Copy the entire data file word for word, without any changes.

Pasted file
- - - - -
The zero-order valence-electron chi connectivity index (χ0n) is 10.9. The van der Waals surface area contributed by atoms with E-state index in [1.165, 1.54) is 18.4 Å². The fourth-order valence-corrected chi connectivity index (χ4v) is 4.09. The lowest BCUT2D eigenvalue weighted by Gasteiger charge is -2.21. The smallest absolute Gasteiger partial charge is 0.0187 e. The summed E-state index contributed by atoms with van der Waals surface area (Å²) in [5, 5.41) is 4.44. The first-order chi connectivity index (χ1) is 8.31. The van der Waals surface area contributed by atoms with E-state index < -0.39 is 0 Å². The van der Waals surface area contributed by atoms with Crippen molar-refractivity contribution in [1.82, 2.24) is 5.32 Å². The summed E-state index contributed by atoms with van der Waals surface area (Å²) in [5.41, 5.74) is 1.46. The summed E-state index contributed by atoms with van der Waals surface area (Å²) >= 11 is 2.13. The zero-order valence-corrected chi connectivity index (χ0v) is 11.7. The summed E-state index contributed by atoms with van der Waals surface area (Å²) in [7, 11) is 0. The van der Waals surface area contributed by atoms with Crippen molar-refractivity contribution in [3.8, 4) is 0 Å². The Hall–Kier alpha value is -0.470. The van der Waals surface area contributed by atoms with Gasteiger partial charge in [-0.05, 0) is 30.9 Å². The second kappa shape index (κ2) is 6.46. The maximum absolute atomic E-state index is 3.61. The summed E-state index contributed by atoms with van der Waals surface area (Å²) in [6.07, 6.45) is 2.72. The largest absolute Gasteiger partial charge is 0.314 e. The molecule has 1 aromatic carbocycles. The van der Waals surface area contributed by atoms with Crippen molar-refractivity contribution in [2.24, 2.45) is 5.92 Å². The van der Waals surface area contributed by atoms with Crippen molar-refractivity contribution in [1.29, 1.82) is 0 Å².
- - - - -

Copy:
The zero-order valence-electron chi connectivity index (χ0n) is 10.9. The van der Waals surface area contributed by atoms with E-state index in [1.165, 1.54) is 18.4 Å². The fourth-order valence-corrected chi connectivity index (χ4v) is 4.09. The lowest BCUT2D eigenvalue weighted by Gasteiger charge is -2.21. The smallest absolute Gasteiger partial charge is 0.0187 e. The summed E-state index contributed by atoms with van der Waals surface area (Å²) in [5, 5.41) is 4.44. The first-order chi connectivity index (χ1) is 8.31. The van der Waals surface area contributed by atoms with E-state index < -0.39 is 0 Å². The van der Waals surface area contributed by atoms with Crippen molar-refractivity contribution in [1.82, 2.24) is 5.32 Å². The summed E-state index contributed by atoms with van der Waals surface area (Å²) in [5.41, 5.74) is 1.46. The summed E-state index contributed by atoms with van der Waals surface area (Å²) >= 11 is 2.13. The zero-order valence-corrected chi connectivity index (χ0v) is 11.7. The summed E-state index contributed by atoms with van der Waals surface area (Å²) in [7, 11) is 0. The van der Waals surface area contributed by atoms with Crippen molar-refractivity contribution in [3.8, 4) is 0 Å². The Hall–Kier alpha value is -0.470. The van der Waals surface area contributed by atoms with Gasteiger partial charge in [-0.05, 0) is 30.9 Å². The second kappa shape index (κ2) is 6.46. The maximum absolute atomic E-state index is 3.61. The summed E-state index contributed by atoms with van der Waals surface area (Å²) in [6.07, 6.45) is 2.72. The largest absolute Gasteiger partial charge is 0.314 e. The molecule has 1 aromatic carbocycles. The van der Waals surface area contributed by atoms with Crippen molar-refractivity contribution in [2.24, 2.45) is 5.92 Å². The van der Waals surface area contributed by atoms with Crippen molar-refractivity contribution in [1.29, 1.82) is 0 Å².